Urgent Change Needed for Mentally Impaired in Indefinite Detention
Wednesday, 30th November 2016 at 2:24 pm
A long-awaited Senate report into the indefinite detention of people with cognitive and psychiatric impairment has found huge gaps in services for people found to be unfit to plead, with the majority being Indigenous people, and has called for urgent reforms to the system.
The Community Affairs References Committee tabled its report into the indefinite detention of people with cognitive and psychiatric impairment on Tuesday night after a year of gathering evidence.
The report said evidence presented to the inquiry showed that there were more than 100 people detained across Australia without conviction in prisons and psychiatric units under mental impairment legislation, and that at least 50 people were Aboriginal and Torres Strait Islanders.
“The committee is of the view that if a person is detained in indefinite detention, then there is an obligation on the part of the state to provide therapeutic treatment in a facility not attached to the criminal justice system. To do any less would result in the state imposing criminal justice punishment on people as a direct result of them having a disability,” the report said.
Chair of the committee Greens Senator Rachel Siewert said: “Many people would struggle to reconcile that people can be and are being indefinitely detained in our prisons because they have a disability and there are no alternatives for them, but that is a reality in Australia at the moment.
“People are stuck in prisons indefinitely when they are found unfit to plead when in fact they should be receiving therapeutic care in a secure setting or the community. In some states and territories the judge or magistrate has no alternative other than to put someone in prison indefinitely because there is no alternative.
“Evidence given in submissions and by witnesses show that there are huge gaps in services for people who have been found unfit to plead. At the moment this group of people are being held in prison when they need specialised support such as mental health treatment and secure care,” she said.
The report made 32 recommendations that include state legislative reform, collecting national data, screening people when they first make contact with the criminal justice system and those already in prison, early intervention services and addressing hearing problems. As well it calls for more supported accommodation and more therapeutic care.
In particular the report called for initiatives including:
- better intervention and support services
- expanded community visitor’s schemes
- improved witness support services to people with disabilities
- creation of an assessment protocol that assists police, courts, and correctional institutions in identifying people with disabilities
- transparent, effective and culturally appropriate complaints handling procedures
- training for police, lawyers and others in justice in needs of people with disability
- where a person who has been found unfit to plead is to be held in detention, demonstrate that all reasonable steps have been taken to avoid this outcome, and that person must be held in a place of therapeutic service delivery.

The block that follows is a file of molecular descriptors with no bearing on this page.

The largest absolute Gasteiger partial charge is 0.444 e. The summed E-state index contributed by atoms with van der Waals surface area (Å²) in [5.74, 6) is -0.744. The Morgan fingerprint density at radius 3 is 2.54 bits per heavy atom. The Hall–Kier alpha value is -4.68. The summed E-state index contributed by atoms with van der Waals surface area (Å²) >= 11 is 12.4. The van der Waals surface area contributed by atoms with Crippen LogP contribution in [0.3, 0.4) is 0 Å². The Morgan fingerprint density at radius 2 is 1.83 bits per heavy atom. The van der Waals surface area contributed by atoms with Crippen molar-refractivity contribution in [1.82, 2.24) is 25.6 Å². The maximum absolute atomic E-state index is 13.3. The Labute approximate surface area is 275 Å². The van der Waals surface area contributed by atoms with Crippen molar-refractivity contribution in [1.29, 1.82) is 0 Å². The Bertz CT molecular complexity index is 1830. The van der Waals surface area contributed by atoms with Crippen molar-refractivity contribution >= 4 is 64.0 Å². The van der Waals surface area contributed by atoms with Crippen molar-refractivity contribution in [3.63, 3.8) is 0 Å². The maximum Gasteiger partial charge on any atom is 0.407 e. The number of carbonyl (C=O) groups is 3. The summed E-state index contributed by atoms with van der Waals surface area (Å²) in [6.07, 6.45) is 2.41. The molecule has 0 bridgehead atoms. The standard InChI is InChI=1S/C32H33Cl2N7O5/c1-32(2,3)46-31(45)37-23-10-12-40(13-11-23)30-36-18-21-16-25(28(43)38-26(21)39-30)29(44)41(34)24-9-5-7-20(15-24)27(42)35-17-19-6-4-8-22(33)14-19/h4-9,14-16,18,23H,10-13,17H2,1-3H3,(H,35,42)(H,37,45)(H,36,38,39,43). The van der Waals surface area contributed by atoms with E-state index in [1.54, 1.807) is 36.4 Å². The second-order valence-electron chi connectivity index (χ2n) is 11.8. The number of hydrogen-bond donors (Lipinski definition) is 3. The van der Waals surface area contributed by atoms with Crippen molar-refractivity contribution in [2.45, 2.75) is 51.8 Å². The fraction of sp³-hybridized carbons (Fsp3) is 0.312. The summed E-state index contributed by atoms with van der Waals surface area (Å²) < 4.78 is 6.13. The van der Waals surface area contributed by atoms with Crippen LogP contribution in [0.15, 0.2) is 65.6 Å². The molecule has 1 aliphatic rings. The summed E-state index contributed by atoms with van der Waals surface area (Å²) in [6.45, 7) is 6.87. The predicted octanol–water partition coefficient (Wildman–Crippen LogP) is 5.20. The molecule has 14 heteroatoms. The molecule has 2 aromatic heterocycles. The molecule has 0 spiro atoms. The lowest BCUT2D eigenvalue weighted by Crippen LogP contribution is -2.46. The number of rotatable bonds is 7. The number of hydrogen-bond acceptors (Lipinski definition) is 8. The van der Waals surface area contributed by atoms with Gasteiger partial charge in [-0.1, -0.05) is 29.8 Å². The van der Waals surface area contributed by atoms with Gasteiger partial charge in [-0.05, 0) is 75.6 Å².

The report also recommended that the joint standing committee on the National Disability Insurance Scheme conduct an inquiry into the issue of eligibility and access to the NDIS for people held in prisons and the criminal justice system more broadly.
Australians for Disability Justice (ADJ) has described the Senate’s inquiry as “a landmark report draws a line in the sand”.
Australians for Disability Justice is a national advocacy campaign that aims to change legislation policy and practice that leads to the recurrent and indefinite detention of people with cognitive and psychiatric impairments, particularly Indigenous Australians.
“This landmark report draws a line in the sand: between the overrepresentation of people with cognitive and psychiatric impairments in the criminal justice system, many of whom suffer from recurrent and indefinite detention and the possibility of a different future where the experience of the justice system by people with disabilities is fair and just,” ADJ spokesperson Patrick McGee said.
“The ADJ urges the Federal Government to move quickly to implement the recommendations. This report helps all of us to understand how we can do better for people with disabilities.”
First Peoples Disability Network (FPDN) CEO Damian Griffis said: “The ongoing and indefinite imprisonment of people with cognitive and psychiatric impairment is a serious abuse of human rights.
“We welcome the senate inquiry report and commend the senate for turning its attention to this issue. It is critical that swift action is taken in order to end the incarceration of people with disability and to provide appropriate support and services as an alternative to jail.”
The Senate has also agreed to hold an further inquiry into accessibility for people with disability.
The inquiry will examine progress on the National Disability Strategy 2010-2020 to build inclusive and accessible communities.
Labor’s shadow minister for disability Senator Carol Brown said the opposition led the development and implementation of the strategy to provide a 10-year blueprint to improve the inclusion and participation of people with disability in Australia.
“We need to look at access for people with a disability to public buildings, housing, parks and transport,” Brown said.
“People with disability can also face difficulties in accessing the media and the internet.
This inquiry will examine the impact that restricted access for people with a disability has on their ability to be included and participate in economic, cultural, social, civil and political life.”
The committee is due to report by 13 September 2017.